Suitable biodegradable materials include polylactic acid, polyglycolic acid (PGA), collagen or other connective proteins or natural materials, polycaprolactone, hylauric acid, adhesive proteins, copolymers of these materials as well as composites and

8 combinations thereof and combinations of other biodegradable polymers. Other polymers that may be used include polyester and polycarbonate copolymers.
Examples of suitable metals include, but are not limited to, stainless steel, titanium, tantalum, platinum, tungsten, gold and/or alloys of any of the abovementioned metals. Examples of suitable alloys may include platinum-iridium alloys, cobalt-chromium alloys (e.g., Elgiloy and Phynox, MP35N), nickel-titanium alloys and nickel-titanium- platinum alloys.
In combination or the alternative, fixation members 105 may be formed from hypotubes.
An occlusion fabric 110 secured to the proximal end of main body 101 may aid in the prevention of blood flow and/or prevent the passage of large embolic material. Occlusion fabric 110 may be a permeable or impermeable. Fabric 110 may be made form a biocompatible material and/or may be made of a blood-permeable material having fluid conductive holes or channels extending across the membrane.
These materials include, for example, ePFTE (e.g., Gore-Tex ), polyester (e.g., Dacron ), PTFE (e.g., Teflon ), silicone, urethane, metal fibers, and other biocompatible polymers. The size of the holes in the blood-permeable material may be chosen to be sufficiently small so that harmful-size emboli are filtered out from the blood flow between the appendage and the atrium. Suitable hole sizes may range, for example, from about 50 to about 400 microns in diameter. In embodiments, the filter membrane may be made of polyester (e.g., Dacron ) weave or knit having a nominal hole size of about 125 microns. The open area of the filter membrane (i.e., the hole density) may be selected or tailored to provide adequate flow conductivity for emboli-free blood to pass through the atrial appendage ostium. Further, portions

9 of filter membrane may be coated or covered with an anticoagulant, such as heparin or another compound, or otherwise treated so that the treated portions acquire antithrombogenic properties to inhibit the formation of hole-clogging blood clots.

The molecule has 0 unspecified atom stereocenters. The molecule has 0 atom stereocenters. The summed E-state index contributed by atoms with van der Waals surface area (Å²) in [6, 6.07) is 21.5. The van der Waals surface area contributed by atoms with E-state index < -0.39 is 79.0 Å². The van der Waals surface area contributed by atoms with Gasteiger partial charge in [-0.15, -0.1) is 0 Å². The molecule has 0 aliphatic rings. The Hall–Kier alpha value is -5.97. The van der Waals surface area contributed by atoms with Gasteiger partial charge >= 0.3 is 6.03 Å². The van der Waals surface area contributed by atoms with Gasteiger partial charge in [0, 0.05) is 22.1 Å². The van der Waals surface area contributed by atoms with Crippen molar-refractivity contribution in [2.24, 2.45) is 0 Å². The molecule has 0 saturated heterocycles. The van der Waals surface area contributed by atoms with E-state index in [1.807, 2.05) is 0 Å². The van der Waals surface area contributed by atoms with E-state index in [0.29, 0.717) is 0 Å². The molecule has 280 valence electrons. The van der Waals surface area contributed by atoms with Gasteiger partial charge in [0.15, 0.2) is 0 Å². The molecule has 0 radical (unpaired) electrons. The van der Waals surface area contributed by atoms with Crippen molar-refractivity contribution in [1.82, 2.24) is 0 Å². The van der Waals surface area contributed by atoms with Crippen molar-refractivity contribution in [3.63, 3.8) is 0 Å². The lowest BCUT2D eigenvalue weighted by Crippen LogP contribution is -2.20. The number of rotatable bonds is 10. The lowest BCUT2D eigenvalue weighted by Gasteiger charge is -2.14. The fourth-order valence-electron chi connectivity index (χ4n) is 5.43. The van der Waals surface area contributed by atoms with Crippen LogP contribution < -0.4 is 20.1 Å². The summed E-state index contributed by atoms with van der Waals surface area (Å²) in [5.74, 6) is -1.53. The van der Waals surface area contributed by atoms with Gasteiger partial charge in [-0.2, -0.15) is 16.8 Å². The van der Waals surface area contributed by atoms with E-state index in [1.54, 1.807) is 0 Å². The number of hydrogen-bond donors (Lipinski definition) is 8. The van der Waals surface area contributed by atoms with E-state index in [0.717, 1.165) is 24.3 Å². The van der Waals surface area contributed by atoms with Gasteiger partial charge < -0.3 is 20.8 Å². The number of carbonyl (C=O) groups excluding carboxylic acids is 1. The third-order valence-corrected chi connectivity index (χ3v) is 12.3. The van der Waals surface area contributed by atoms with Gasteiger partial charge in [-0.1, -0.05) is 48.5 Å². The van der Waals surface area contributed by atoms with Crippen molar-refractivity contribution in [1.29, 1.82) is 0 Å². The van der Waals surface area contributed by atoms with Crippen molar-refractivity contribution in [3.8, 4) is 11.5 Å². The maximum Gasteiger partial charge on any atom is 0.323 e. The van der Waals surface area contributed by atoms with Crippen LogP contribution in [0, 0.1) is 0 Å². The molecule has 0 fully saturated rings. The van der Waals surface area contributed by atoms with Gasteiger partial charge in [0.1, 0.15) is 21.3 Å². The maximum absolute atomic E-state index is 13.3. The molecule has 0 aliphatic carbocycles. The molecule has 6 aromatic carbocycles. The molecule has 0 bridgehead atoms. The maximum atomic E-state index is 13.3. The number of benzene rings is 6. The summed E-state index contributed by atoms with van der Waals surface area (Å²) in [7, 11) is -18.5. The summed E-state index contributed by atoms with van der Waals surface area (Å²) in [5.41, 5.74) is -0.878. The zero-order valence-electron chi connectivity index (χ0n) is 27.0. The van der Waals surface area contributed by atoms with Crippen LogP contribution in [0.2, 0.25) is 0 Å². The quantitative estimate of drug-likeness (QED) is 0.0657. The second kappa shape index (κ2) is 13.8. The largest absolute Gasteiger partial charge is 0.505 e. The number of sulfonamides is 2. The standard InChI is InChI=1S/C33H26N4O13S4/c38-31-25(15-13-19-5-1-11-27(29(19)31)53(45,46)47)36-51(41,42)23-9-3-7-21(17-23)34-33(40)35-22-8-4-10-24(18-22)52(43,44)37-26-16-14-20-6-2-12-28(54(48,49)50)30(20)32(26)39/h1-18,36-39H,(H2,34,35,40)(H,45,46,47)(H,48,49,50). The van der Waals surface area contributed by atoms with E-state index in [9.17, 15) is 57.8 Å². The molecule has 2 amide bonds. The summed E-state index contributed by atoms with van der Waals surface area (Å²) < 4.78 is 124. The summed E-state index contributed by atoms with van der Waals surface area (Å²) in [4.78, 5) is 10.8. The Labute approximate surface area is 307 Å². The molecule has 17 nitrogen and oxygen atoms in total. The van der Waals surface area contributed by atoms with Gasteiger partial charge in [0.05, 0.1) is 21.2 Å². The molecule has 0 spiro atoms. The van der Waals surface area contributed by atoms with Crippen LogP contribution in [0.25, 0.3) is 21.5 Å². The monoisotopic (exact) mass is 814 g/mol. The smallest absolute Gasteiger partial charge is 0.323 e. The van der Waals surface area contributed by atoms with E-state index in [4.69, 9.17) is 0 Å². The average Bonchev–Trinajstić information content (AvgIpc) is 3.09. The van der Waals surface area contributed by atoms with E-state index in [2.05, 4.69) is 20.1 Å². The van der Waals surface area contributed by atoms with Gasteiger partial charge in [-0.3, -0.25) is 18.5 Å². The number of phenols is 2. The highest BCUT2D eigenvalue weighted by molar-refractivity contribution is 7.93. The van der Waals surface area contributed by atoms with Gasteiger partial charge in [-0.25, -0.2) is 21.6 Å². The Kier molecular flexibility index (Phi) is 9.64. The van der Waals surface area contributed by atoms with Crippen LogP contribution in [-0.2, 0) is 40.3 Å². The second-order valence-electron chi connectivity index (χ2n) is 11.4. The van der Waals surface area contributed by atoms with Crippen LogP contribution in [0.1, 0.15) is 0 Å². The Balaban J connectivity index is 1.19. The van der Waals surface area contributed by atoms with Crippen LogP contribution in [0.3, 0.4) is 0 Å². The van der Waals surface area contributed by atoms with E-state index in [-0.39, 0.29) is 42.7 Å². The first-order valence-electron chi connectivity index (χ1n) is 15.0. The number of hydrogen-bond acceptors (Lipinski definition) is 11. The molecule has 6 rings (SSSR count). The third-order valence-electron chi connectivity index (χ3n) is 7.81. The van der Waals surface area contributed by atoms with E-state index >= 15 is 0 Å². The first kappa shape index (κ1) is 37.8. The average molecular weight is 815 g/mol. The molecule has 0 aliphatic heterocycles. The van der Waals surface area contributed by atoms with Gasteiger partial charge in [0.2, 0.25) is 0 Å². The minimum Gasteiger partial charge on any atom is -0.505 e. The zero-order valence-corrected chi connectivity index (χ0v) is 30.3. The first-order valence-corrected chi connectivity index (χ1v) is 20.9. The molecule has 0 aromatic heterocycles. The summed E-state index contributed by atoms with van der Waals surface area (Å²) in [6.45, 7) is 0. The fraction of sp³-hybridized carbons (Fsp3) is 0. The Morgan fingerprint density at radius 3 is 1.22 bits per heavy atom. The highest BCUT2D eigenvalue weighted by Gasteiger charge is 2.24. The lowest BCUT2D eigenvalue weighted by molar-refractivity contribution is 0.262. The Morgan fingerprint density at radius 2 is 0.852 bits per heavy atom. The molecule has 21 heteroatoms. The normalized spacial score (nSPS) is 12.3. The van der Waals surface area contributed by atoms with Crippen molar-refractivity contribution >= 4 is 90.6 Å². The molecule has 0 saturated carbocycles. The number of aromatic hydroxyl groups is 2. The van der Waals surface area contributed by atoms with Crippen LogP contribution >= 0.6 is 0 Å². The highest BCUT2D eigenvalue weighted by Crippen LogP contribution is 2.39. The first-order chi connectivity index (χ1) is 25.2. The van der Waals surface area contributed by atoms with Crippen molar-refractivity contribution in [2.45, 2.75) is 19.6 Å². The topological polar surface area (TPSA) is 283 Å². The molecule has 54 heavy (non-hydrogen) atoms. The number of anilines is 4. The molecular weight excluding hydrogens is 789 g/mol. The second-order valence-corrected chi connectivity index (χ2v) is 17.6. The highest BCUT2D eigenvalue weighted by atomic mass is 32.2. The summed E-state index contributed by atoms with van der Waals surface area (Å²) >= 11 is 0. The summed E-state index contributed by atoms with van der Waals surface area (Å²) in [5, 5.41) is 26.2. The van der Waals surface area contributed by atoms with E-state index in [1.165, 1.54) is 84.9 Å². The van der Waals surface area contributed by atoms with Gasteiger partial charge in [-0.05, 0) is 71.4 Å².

As shown in greater detail in Figure 2A, a point of egress 108 may be a passage or any opening extending through a rib 103 through which a free barb end 107 of at least one fixation strut 105 may pass. The passage shown in Figure 2A
may be formed by cutting, drilling or otherwise providing a hole through rib 103. In combination or the alternative, point of egress 108 may be formed by bending a rib 103 to from an eyelet or similar structure, as shown in Figure 2B. Point of egress 108 may also be formed from space provided when at least two ribs 103 are braided, woven, latticed and/or otherwise intertwined, as shown in Figure 2C. Point of egress 108, in combination or the alternative, may also, as shown in Figure 2D, be an opening in a closed cell pattern. In other embodiments, as shown in Figure 2E, an intersection of two ribs may serves as point of egress 108.
As shown in Figure 1, the distance separating the point of attachment 111 of a fixation strut 105 and the point of egress 108 for the respective free barb 107 is greater in the constrained state, de, than the expanded state de. Accordingly, as main body 101 transitions from the expanded state to the constrained state the secured ends 106 of each fixation strut 105 are displaced proximally with respect to the respective point of egress 108. The proximal displacement draws the free barb ends 107 inwards to main body 101 thereby reducing the amount each free bard end 107 protrudes from main body 101. During transition from the expanded state to the constrained, the main body 101 thus acts like a tether pulling on the secured ends 106 of fixation struts 105, reducing the height and/or changing the angle free barb ends 107 projects from main body 101. The resulting reduction and/or change in angle may cause an easier detachment of the depicted implantable medical device from the surrounding tissue when repositioning, removing and/or recapturing via a catheter.
The main body may act like a tether when the fixation members are secured at locations other than those depicted in Figure 1. For example, secured ends 106 of fixation struts 105 need not be attached to main body 101 at the same latitude.
Likewise, points of egress 108 for free barb ends 107 of fixation struts 105 need not be positioned at the same latitude. Additionally, a secured end 106 of a fixation member 105 may be connected to the main body at an axial location.